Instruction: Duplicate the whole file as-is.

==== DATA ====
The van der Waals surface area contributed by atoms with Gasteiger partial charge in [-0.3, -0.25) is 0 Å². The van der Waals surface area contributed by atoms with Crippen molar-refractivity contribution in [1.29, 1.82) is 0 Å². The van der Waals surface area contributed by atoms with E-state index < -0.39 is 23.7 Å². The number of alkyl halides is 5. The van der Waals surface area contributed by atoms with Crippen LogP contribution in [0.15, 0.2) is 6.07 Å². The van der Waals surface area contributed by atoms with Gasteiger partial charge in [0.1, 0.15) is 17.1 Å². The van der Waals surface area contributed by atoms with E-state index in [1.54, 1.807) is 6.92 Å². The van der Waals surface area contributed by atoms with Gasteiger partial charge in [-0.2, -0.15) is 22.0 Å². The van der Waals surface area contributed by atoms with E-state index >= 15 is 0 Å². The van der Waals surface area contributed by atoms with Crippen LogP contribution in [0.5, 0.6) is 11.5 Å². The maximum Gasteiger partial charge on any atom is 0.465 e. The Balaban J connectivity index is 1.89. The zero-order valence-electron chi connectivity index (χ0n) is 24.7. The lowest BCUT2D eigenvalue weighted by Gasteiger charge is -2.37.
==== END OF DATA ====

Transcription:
The van der Waals surface area contributed by atoms with Gasteiger partial charge in [-0.3, -0.25) is 0 Å². The van der Waals surface area contributed by atoms with Crippen molar-refractivity contribution in [1.29, 1.82) is 0 Å². The van der Waals surface area contributed by atoms with E-state index < -0.39 is 23.7 Å². The number of alkyl halides is 5. The van der Waals surface area contributed by atoms with Crippen LogP contribution in [0.15, 0.2) is 6.07 Å². The van der Waals surface area contributed by atoms with Gasteiger partial charge in [0.1, 0.15) is 17.1 Å². The van der Waals surface area contributed by atoms with E-state index in [1.54, 1.807) is 6.92 Å². The van der Waals surface area contributed by atoms with Gasteiger partial charge in [-0.2, -0.15) is 22.0 Å². The van der Waals surface area contributed by atoms with E-state index >= 15 is 0 Å². The van der Waals surface area contributed by atoms with Crippen LogP contribution in [0.5, 0.6) is 11.5 Å². The maximum Gasteiger partial charge on any atom is 0.465 e. The Balaban J connectivity index is 1.89. The zero-order valence-electron chi connectivity index (χ0n) is 24.7. The lowest BCUT2D eigenvalue weighted by Gasteiger charge is -2.37.